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How does Dickens present Pip’s childhood in the first three chapters of “Great Expectations”?

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How does Dickens present Pip's childhood in the first three chapters of "Great Expectations"? At the time or era in which Dickens wrote "Great Expectations", children were exploited, they were used for jobs such as chimney sweeps because they were small and could get up the chimney easily, or put to work in factories because they had small hands so they could make things. Children were usually ignored and there was lot of infant mortality. Pip lives in Kent by the marshes with his sister and a blacksmith. Pip has never seen his parents and feels very lonely; his sister has brought him up "by hand". Pip would have been considered lucky to have escaped infant mortality, unlike his five brothers who are buried in the graveyard. Pip is asking questions most of the time about his parents or just inquiring about something unknown which his sister doesn't like. She is very impatient and doesn't see things from a child's point of view. Pip's sister doesn't support Pip at all; on the other hand the blacksmith, Pip's sister's husband, is friendly towards Pip. Pip is very confused about his parents. ...read more.


If I was Mrs.Joe now, I would take a course in children's psychology. Pip had been brought up "by hand", which Pip takes to mean smacking a child but in fact Pip had not had the advantage of being breast fed. "Tickler" is used to hit Pip, which is a piece of cane, with an end of wax. Dickens uses this humorously because Pip says Tickler is worn by the "collision" with his "tickled frame". This humour adds softness to the roughness and abuse for the benefit of the reader. Mrs.Joe calls him "young monkey" because he is always naughty and is always at the graveyard. Pip says that he often serves as a "connubial missile", by being flung into Mr.Joe. Mrs.Joe tries to make Pip feel guilty by saying that he would have "been in the graveyard a long time ago" if she hadn't been around and saying she brought him up all by herself. Dickens exaggerates her characteristics in the bread cutting in "jamming" the loaf and "slapping" the butter onto the bread which shows she is determined and violent which is conveyed in a caricature. ...read more.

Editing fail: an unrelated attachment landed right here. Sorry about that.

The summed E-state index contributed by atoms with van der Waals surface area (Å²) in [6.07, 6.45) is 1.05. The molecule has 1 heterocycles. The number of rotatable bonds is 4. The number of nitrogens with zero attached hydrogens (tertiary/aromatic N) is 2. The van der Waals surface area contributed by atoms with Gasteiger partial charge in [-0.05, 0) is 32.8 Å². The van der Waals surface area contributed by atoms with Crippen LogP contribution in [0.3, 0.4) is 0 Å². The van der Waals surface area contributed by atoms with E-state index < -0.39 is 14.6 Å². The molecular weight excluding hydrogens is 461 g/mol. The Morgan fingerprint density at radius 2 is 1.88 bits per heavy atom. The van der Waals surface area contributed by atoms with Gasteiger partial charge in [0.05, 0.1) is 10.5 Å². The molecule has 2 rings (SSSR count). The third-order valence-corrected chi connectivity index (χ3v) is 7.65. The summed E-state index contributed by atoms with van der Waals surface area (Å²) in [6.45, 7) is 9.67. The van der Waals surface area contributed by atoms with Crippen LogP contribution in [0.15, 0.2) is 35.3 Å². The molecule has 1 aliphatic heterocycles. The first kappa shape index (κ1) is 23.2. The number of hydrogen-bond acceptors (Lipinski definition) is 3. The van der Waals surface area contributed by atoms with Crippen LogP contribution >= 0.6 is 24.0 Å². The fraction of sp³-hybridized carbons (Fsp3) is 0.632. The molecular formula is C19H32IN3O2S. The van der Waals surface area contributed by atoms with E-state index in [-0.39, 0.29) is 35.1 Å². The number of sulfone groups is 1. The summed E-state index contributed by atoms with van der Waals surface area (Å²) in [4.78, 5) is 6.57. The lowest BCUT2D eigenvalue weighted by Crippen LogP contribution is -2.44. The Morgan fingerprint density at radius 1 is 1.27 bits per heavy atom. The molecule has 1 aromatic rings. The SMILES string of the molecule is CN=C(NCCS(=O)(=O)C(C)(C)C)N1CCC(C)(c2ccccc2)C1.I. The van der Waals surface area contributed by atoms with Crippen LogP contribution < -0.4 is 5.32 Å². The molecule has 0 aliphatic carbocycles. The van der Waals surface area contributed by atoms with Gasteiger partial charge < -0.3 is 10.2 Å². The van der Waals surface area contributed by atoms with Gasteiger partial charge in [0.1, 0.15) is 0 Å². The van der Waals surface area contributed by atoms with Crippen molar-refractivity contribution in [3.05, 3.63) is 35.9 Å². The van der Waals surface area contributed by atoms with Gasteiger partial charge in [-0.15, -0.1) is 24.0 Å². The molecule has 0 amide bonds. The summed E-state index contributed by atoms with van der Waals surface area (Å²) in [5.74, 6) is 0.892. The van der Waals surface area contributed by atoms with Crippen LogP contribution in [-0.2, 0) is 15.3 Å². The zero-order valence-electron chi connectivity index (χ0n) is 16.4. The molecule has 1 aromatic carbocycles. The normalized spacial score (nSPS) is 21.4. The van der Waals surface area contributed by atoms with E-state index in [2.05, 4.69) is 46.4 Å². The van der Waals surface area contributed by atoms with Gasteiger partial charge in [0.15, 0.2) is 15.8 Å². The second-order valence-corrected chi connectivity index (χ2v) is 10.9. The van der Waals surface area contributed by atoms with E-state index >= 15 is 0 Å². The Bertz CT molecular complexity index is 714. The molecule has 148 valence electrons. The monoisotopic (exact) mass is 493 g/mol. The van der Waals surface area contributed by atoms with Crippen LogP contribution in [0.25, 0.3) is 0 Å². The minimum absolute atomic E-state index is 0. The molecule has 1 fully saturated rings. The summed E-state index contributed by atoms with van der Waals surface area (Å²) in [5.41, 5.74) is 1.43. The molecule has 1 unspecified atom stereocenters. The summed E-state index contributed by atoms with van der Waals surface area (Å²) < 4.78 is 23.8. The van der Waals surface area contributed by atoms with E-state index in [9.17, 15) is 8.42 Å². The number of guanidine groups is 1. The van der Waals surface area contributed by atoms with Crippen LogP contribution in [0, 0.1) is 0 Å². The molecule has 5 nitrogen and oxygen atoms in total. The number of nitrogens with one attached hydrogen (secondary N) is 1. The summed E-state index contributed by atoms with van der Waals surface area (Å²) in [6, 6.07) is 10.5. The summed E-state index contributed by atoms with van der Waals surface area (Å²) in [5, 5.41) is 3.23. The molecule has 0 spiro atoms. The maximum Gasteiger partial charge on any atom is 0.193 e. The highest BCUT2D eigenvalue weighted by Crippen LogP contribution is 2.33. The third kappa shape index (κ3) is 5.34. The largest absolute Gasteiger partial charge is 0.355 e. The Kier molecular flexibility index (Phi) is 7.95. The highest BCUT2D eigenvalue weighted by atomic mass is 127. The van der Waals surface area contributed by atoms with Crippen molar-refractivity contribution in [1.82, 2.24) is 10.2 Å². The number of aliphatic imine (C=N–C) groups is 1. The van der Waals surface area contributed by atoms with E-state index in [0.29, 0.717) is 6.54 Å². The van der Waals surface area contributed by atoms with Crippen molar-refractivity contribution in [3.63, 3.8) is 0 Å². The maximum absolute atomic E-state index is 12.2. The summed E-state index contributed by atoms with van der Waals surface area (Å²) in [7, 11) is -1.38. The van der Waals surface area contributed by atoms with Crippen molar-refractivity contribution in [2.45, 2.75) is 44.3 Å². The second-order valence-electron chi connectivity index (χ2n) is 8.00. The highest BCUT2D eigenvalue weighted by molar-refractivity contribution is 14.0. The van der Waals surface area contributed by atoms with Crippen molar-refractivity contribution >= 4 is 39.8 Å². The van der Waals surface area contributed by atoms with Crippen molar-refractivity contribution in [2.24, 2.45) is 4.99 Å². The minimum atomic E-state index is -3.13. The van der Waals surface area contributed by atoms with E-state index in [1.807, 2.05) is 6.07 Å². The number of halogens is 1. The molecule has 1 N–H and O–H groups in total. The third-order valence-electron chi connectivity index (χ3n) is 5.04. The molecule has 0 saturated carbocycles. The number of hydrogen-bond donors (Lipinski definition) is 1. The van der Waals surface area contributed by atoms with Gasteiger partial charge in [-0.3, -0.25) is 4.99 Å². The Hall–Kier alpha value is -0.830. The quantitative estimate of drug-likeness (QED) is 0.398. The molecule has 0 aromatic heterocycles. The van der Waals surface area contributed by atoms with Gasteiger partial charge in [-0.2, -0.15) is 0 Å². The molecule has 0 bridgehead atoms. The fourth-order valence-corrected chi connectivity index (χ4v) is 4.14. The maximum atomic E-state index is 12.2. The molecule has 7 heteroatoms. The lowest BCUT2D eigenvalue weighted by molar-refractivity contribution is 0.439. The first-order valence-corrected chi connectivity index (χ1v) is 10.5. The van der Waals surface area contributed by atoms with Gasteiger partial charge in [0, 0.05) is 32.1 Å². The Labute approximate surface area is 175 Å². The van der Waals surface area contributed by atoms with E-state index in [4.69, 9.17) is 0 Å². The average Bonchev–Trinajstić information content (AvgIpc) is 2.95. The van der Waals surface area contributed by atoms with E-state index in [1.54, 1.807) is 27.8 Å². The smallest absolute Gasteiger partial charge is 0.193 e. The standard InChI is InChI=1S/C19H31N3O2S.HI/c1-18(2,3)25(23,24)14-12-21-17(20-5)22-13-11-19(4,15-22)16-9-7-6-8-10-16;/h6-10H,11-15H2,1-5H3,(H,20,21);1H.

In Chapter Two at the end Pip is "stealing" food, or wittles, and a file to wear down the handcuffs and chains. Pip thinks he is being kind but he also feels guilty for stealing and paranoid if Mrs.Joe found out and "tickled" him. All these different emotions obviously confuse Pip, something that a small boy shouldn't go through, Pip thinks that if he doesn't bring the food and the file he might be killed by the convicts. Pip is very grown up about things and is very mature and is concerned about others' feelings. He never really has a special playtime; he never actually plays any games apart from the bread game with Joe. As I mentioned earlier Pip starts to feel guilty about stealing from Mrs.Joe and Joe because he is a very truthful and honest boy because of this he fears staying out too long in case Mrs.Joe finds out. Pip is restricted from doing many things. I thought that the first three chapters of Dickens "Great Expectations" was an excellent read. It contains all the possible emotions and draws you into the book straight away. I would love to read on as I enjoy the way Dickens uses humour in several places of the first three chapters to lighten the bleakness of Pip's childhood. ...read more.

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